Misinformation continues to be the greatest challenge to normalizing vapor products in Latin America.
By VV staff
Vapor products didn’t begin to take hold in Latin America until 2009. They took the region by surprise. Everyone, including regulators and tobacco industry controllers, were “caught with their pants down,” according to Roberto Sussman, senior researcher and lecturer at the National University of Mexico and founder and director of Pro-Vapeo.
“The reaction was pure panic,” he says. “Tobacco controllers immediately wanted to prohibit the devices. The WHO [World Health Organization] was also afraid of them. In Mexico, tobacco controllers and a lot of physicians pressed a regulatory agency called COFEPRIS to ban them outright.”
In 2012, Mexican officials banned the marketing of e-cigarettes. However, Mexico’s tobacco laws were designed to ban candy cigarettes, not regulate a market disruptor, according to Sussman. In 2015, the Supreme Court in Mexico ruled that the ban on marketing was unconstitutional. Now, Mexico, along with many other Latin American countries, has what is referred to by Sussman as “a tolerated nonregulation,” where regulators, tobacco control and other public bodies have become the “visceral opposition and [purveyors of] nasty misinformation campaigns.” The regulators started to take the same approach as the WHO, explains Sussman.
“These are nongovernmental organizations (NGOs) sponsored by Bloomberg Philanthropies and associated charities like the Campaign for Tobacco-Free Kids, acting in synergy with small but influential groups of health professionals clustered in the tobacco control sections of government public health institutions. But at the same time, despite all this, the usage of the devices became socially accepted,” he explains. “It was tolerated even in many indoor spaces. Vaping started to boom. In Mexico, we estimate that we have 1.5 million vapors.”
Speaking during the Global Tobacco & Nicotine Forum (GTNF), Sussman told attendees that Mexico also has its own small, self-regulating vapor industry that produces e-liquids. Like many other countries, Latin America gets its hardware from China. While rules are fluid from country to country, Sussman says vaping was still helping people quit combustible cigarettes. This meant vaping itself was not a big concern for most authorities.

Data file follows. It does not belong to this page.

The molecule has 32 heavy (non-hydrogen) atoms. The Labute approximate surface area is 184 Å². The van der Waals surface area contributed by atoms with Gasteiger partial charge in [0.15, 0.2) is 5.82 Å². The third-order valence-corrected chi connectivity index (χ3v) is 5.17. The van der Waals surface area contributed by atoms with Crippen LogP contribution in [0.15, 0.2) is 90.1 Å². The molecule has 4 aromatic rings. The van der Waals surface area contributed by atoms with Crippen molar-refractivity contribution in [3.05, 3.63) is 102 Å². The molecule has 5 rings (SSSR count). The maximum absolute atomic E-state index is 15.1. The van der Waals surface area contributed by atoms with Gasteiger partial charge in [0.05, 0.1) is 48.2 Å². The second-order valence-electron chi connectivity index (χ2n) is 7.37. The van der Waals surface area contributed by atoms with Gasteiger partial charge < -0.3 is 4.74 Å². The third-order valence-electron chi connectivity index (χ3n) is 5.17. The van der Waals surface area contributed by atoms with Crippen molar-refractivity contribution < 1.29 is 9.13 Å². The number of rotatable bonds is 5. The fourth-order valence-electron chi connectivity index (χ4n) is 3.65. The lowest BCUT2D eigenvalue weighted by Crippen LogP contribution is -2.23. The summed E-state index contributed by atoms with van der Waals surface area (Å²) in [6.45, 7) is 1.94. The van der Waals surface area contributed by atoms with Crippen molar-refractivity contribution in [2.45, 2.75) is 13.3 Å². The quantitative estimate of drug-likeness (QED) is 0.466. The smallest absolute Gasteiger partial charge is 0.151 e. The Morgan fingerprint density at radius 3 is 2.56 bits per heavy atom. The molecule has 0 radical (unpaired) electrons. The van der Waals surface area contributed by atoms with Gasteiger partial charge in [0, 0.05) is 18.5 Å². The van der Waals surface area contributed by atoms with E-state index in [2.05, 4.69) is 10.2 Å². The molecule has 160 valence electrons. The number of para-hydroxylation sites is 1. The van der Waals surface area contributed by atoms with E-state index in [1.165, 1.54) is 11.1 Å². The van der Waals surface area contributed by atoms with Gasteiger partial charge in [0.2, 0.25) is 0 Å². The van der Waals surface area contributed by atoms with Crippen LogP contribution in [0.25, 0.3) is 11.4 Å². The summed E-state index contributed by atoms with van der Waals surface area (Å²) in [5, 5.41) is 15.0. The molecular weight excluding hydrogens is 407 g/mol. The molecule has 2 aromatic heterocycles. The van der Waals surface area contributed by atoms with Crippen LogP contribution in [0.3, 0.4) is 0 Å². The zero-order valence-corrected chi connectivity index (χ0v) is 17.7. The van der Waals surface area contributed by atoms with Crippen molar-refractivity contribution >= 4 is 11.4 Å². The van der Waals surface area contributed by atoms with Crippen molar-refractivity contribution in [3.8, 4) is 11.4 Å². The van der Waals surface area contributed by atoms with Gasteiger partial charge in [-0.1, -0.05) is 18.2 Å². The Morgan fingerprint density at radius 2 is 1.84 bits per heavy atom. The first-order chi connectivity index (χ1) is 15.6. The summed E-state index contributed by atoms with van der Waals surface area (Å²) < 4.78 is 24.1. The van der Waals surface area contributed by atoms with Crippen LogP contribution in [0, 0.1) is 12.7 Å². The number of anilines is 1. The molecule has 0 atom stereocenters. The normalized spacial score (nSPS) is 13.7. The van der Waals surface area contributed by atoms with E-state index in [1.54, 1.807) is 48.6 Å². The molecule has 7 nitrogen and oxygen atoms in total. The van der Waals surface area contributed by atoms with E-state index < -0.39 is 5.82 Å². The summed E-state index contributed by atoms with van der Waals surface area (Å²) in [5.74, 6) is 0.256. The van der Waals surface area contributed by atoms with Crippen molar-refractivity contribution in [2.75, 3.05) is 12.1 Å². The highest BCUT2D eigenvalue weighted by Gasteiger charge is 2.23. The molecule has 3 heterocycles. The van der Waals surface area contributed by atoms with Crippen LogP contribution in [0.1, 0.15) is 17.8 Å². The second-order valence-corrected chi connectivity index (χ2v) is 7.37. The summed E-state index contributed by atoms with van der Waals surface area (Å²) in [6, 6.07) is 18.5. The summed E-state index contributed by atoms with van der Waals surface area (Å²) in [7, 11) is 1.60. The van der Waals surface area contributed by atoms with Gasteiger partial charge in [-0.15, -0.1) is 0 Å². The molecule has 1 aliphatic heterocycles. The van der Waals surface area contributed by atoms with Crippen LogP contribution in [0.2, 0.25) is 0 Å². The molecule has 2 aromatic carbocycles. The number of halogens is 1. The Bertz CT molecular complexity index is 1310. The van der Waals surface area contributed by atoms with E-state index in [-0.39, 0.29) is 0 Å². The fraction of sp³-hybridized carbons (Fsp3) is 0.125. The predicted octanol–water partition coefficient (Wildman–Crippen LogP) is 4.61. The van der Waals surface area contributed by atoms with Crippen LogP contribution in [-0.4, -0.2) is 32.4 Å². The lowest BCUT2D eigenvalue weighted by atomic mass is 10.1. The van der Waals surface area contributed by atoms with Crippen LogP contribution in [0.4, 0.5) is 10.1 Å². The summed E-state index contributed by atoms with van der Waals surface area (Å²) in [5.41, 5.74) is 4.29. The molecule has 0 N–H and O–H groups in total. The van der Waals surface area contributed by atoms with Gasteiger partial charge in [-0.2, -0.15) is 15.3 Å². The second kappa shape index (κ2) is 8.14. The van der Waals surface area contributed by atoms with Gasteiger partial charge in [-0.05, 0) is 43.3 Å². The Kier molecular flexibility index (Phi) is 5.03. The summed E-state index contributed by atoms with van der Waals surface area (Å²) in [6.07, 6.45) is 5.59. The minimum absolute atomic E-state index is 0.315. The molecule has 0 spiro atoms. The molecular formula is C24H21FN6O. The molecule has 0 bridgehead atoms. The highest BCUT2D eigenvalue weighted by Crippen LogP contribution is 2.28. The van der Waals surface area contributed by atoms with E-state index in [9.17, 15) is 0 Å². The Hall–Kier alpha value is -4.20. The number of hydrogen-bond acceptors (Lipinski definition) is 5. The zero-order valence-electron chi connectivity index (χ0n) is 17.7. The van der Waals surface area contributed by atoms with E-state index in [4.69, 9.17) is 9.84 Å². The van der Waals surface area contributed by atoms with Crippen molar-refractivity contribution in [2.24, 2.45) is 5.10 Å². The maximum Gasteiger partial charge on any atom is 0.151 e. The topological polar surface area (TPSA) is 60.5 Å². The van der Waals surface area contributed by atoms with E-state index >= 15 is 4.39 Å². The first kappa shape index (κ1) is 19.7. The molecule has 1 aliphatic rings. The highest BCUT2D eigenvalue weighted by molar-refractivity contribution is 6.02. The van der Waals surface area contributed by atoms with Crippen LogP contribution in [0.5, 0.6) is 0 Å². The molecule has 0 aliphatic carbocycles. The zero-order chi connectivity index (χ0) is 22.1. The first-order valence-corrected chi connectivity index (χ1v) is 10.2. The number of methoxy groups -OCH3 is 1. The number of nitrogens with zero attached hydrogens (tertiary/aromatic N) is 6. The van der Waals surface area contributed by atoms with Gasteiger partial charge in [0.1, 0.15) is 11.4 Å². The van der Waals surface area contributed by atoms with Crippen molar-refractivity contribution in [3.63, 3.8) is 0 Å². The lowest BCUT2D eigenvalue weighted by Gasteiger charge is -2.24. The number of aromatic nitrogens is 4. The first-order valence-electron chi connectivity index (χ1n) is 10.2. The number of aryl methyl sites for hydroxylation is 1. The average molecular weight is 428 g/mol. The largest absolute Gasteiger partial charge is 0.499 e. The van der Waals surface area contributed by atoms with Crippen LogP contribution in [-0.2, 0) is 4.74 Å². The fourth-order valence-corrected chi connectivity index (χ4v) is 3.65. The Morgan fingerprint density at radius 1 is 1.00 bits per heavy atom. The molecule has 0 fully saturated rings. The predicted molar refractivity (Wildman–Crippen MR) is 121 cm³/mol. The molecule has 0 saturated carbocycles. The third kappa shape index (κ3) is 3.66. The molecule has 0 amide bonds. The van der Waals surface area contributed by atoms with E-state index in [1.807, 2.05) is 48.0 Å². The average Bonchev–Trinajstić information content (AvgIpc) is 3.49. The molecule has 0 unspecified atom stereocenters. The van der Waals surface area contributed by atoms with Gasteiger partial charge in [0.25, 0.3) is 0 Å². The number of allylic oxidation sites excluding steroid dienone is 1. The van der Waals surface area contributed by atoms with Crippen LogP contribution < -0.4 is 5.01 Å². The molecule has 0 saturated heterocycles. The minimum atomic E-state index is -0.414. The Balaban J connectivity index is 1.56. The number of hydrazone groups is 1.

In the last five years, the vapor industry in Latin America has changed, says Sussman. E-cigarettes are illegal in Brazil, Mexico, Argentina and Uruguay. These are the countries with the strictest rules against vaping. Vapor products are legal [with heavy restrictions] in Costa Rica, Guatemala, Columbia, Paraguay, Ecuador, Chile and Panama. Regulators, however, still did not see regulation as a priority in any of these countries. “The products were in a sort of nonregulation grey area,” Sussman says. “Regulators had better things to do and a lot of other things going on.”
Then, two events further changed the course of the vapor industry, especially in the region’s largest market, Mexico. First, says Sussman, the Mexican people elected Andrés Manuel López Obrador, and his MORENA party is now in control of both houses of congress. Mexico had not seen this degree of centralization of political powers since 1997.
“One of the most powerful officials in the government of López Obrador is Dr. Hugo López-Gatell. He’s an epidemiologist, and he has strong links with the Pan American Health Organization and with Bloomberg Philanthropies. He’s also the health minister. And at the same time, together with this appointment, was a massive increase of lobbing activity by Bloomberg Philanthropies in the whole region,” says Sussman. “This [is] how Bloomberg works in our countries. First, they set up NGOs that they use as lobbing machines. This lobbing is done through the WHO or the Pan American Health Organization. Now, health ministries and government, they get grants from Bloomberg, but they will never say [that].”
Second, the U.S. Centers for Disease Control and Prevention (CDC) announced they had reason to believe a dangerous, newly identified lung disease was linked to vaping. The acronym EVALI (e-cigarette or vaping product use-associated lung injury) was born.
“The use of EVALI to spread fear on nicotine vaping in Mexico and in Latin America was particularly crude, dishonest and more intense than in other places. Up to this day, all officials of the health ministry in Mexico are still blam[ing] nicotine vaping,” says Sussman. “And when you try to engage them, they say, ‘No, no, no. That’s it. Full stop. End of discussion.’ That’s it.” EVALI has since been found to be caused by illegal THC vape pens, not nicotine-based e-cigarettes. Sussman says no one has told Latin America.